Liberals and progressives who are less than thrilled with the Democrats should consider, too, their own self-interest in getting an occupant into the Oval Office who will appoint competent professionals to the government's many regulatory and social services agencies. There are certainly legitimate criticisms to be made of the establishment Democrats who will fill those jobs under an Obama or Clinton administration, but they will be, at a minimum, qualified for their positions, and that will itself be a sharp break from Bush's reckless brand of crony "conservatism."
Consider former FEMA director Mike "Heckuva Job, Brownie" Brown, whose sole qualification for the job was his friendship with Bush's 2000 campaign manager and whose previous experience was running the International Arabian Horse Association. Or consider those infamous appointees in Baghdad detailed by Rajiv Chandrasekaran's Imperial Life in the Emerald City :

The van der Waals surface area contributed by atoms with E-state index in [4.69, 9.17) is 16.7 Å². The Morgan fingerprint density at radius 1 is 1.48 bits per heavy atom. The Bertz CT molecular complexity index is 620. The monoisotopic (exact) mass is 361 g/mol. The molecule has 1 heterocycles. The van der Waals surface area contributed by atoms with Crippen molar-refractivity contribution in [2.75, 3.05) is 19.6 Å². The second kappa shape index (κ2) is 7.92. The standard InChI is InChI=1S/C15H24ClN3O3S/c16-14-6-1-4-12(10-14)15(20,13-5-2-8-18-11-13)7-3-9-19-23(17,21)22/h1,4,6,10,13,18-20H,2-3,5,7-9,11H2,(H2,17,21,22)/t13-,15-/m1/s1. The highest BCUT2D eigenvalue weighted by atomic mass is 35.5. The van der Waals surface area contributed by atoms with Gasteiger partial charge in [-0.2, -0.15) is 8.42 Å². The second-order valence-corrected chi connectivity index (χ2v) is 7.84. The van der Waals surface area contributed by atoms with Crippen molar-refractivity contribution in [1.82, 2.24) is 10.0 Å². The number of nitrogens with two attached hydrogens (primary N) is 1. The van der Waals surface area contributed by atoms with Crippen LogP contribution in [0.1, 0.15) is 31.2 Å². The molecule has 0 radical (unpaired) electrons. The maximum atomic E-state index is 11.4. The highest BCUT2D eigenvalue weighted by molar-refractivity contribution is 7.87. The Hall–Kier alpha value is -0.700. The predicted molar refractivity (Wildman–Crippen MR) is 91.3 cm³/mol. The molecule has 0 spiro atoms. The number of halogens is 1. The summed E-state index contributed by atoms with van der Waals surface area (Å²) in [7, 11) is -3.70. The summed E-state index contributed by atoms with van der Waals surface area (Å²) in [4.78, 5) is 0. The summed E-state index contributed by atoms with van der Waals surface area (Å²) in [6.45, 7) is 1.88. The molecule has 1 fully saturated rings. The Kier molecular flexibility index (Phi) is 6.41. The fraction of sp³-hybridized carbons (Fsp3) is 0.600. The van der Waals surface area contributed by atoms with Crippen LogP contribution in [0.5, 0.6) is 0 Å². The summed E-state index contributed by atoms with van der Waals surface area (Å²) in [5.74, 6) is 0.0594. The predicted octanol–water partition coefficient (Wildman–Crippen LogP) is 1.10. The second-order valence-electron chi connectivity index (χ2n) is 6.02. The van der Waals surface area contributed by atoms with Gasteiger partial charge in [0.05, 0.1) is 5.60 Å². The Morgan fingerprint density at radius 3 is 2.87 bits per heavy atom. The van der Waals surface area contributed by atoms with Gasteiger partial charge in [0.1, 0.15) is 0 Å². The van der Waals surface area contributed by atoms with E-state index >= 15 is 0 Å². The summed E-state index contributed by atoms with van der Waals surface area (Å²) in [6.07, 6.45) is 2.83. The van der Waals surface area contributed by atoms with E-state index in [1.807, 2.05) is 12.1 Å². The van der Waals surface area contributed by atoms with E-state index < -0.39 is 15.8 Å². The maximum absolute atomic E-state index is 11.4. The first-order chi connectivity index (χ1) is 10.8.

After the fall of Saddam Hussein's government in April 2003, the opportunity to participate in the U.S.-led effort to reconstruct Iraq attracted all manner of Americans ... but before they could go to Baghdad, they had to get past Jim O'Beirne's office in the Pentagon.
To pass muster with O'Beirne, a political appointee who screens prospective political appointees for Defense Department posts, applicants didn't need to be experts in the Middle East or in post-conflict reconstruction. What seemed most important was loyalty to the Bush administration.